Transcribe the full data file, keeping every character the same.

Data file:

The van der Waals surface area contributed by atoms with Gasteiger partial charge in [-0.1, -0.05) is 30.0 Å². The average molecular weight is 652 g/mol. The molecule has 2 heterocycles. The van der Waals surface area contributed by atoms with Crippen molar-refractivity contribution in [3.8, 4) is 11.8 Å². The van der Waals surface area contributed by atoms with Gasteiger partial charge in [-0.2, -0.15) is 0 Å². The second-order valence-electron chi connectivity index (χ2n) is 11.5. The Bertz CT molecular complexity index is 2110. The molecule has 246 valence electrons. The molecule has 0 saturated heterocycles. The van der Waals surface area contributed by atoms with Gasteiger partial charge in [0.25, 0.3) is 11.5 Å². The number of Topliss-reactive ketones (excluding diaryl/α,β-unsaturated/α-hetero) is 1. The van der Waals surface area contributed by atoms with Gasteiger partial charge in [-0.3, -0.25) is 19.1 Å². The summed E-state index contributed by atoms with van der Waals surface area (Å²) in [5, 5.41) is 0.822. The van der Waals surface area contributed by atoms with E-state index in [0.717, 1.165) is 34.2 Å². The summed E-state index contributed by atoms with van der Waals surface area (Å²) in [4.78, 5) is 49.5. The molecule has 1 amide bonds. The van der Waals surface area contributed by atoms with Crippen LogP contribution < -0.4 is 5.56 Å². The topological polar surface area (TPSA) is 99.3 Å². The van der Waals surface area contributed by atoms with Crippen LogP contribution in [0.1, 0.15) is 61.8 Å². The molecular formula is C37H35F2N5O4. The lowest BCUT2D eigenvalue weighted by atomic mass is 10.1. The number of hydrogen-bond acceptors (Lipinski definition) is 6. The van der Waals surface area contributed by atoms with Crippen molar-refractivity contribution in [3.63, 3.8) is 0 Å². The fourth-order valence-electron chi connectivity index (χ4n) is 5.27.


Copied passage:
The van der Waals surface area contributed by atoms with Gasteiger partial charge in [-0.1, -0.05) is 30.0 Å². The average molecular weight is 652 g/mol. The molecule has 2 heterocycles. The van der Waals surface area contributed by atoms with Crippen molar-refractivity contribution in [3.8, 4) is 11.8 Å². The van der Waals surface area contributed by atoms with Gasteiger partial charge in [-0.2, -0.15) is 0 Å². The second-order valence-electron chi connectivity index (χ2n) is 11.5. The Bertz CT molecular complexity index is 2110. The molecule has 246 valence electrons. The molecule has 0 saturated heterocycles. The van der Waals surface area contributed by atoms with Gasteiger partial charge in [0.25, 0.3) is 11.5 Å². The number of Topliss-reactive ketones (excluding diaryl/α,β-unsaturated/α-hetero) is 1. The van der Waals surface area contributed by atoms with Gasteiger partial charge in [-0.3, -0.25) is 19.1 Å². The summed E-state index contributed by atoms with van der Waals surface area (Å²) in [5, 5.41) is 0.822. The van der Waals surface area contributed by atoms with E-state index in [0.717, 1.165) is 34.2 Å². The summed E-state index contributed by atoms with van der Waals surface area (Å²) in [4.78, 5) is 49.5. The molecule has 1 amide bonds. The van der Waals surface area contributed by atoms with Crippen LogP contribution < -0.4 is 5.56 Å². The topological polar surface area (TPSA) is 99.3 Å². The van der Waals surface area contributed by atoms with Crippen LogP contribution in [0.1, 0.15) is 61.8 Å². The molecular formula is C37H35F2N5O4. The lowest BCUT2D eigenvalue weighted by atomic mass is 10.1. The number of hydrogen-bond acceptors (Lipinski definition) is 6. The van der Waals surface area contributed by atoms with Crippen molar-refractivity contribution in [3.63, 3.8) is 0 Å². The fourth-order valence-electron chi connectivity index (χ4n) is 5.27.